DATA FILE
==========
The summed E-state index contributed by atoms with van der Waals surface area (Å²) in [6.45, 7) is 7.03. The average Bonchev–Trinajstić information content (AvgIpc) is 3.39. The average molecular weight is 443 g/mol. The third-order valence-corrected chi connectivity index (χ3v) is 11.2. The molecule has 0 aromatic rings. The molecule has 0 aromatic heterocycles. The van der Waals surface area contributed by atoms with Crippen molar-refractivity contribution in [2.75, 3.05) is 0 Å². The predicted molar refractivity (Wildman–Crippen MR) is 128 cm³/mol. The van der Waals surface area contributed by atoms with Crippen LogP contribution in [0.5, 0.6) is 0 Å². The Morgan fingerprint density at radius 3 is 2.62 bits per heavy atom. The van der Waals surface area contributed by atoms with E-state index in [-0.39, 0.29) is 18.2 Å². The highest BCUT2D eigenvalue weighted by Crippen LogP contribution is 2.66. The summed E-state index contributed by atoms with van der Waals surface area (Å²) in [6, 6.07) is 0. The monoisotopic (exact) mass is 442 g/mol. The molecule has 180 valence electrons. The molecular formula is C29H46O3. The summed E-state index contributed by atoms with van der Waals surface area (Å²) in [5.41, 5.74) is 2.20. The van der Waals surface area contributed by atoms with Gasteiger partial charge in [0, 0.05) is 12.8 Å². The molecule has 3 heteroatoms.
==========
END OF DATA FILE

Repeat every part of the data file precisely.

The summed E-state index contributed by atoms with van der Waals surface area (Å²) in [6.45, 7) is 7.03. The average Bonchev–Trinajstić information content (AvgIpc) is 3.39. The average molecular weight is 443 g/mol. The third-order valence-corrected chi connectivity index (χ3v) is 11.2. The molecule has 0 aromatic rings. The molecule has 0 aromatic heterocycles. The van der Waals surface area contributed by atoms with Crippen molar-refractivity contribution in [2.75, 3.05) is 0 Å². The predicted molar refractivity (Wildman–Crippen MR) is 128 cm³/mol. The van der Waals surface area contributed by atoms with Crippen LogP contribution in [0.5, 0.6) is 0 Å². The Morgan fingerprint density at radius 3 is 2.62 bits per heavy atom. The van der Waals surface area contributed by atoms with E-state index in [-0.39, 0.29) is 18.2 Å². The highest BCUT2D eigenvalue weighted by Crippen LogP contribution is 2.66. The summed E-state index contributed by atoms with van der Waals surface area (Å²) in [6, 6.07) is 0. The monoisotopic (exact) mass is 442 g/mol. The molecule has 180 valence electrons. The molecular formula is C29H46O3. The summed E-state index contributed by atoms with van der Waals surface area (Å²) in [5.41, 5.74) is 2.20. The van der Waals surface area contributed by atoms with Gasteiger partial charge in [0, 0.05) is 12.8 Å². The molecule has 3 heteroatoms.